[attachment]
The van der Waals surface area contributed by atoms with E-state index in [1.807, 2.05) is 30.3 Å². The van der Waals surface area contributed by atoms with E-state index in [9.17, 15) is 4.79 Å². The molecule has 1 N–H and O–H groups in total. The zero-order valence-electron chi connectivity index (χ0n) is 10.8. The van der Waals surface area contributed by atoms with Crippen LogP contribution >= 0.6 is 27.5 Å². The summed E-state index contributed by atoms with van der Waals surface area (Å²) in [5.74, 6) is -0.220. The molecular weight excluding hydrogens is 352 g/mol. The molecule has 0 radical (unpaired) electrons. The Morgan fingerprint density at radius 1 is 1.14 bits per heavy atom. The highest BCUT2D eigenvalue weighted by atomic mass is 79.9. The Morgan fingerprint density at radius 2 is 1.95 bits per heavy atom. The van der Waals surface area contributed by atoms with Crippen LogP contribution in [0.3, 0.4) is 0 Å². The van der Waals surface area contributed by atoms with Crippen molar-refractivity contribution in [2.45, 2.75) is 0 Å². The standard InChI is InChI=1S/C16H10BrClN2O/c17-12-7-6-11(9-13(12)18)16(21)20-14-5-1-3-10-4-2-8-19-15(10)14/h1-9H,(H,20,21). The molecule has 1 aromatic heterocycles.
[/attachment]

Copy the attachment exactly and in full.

The van der Waals surface area contributed by atoms with E-state index in [1.807, 2.05) is 30.3 Å². The van der Waals surface area contributed by atoms with E-state index in [9.17, 15) is 4.79 Å². The molecule has 1 N–H and O–H groups in total. The zero-order valence-electron chi connectivity index (χ0n) is 10.8. The van der Waals surface area contributed by atoms with Crippen LogP contribution >= 0.6 is 27.5 Å². The summed E-state index contributed by atoms with van der Waals surface area (Å²) in [5.74, 6) is -0.220. The molecular weight excluding hydrogens is 352 g/mol. The molecule has 0 radical (unpaired) electrons. The Morgan fingerprint density at radius 1 is 1.14 bits per heavy atom. The highest BCUT2D eigenvalue weighted by atomic mass is 79.9. The Morgan fingerprint density at radius 2 is 1.95 bits per heavy atom. The van der Waals surface area contributed by atoms with Crippen LogP contribution in [0.3, 0.4) is 0 Å². The van der Waals surface area contributed by atoms with Crippen molar-refractivity contribution in [2.45, 2.75) is 0 Å². The standard InChI is InChI=1S/C16H10BrClN2O/c17-12-7-6-11(9-13(12)18)16(21)20-14-5-1-3-10-4-2-8-19-15(10)14/h1-9H,(H,20,21). The molecule has 1 aromatic heterocycles.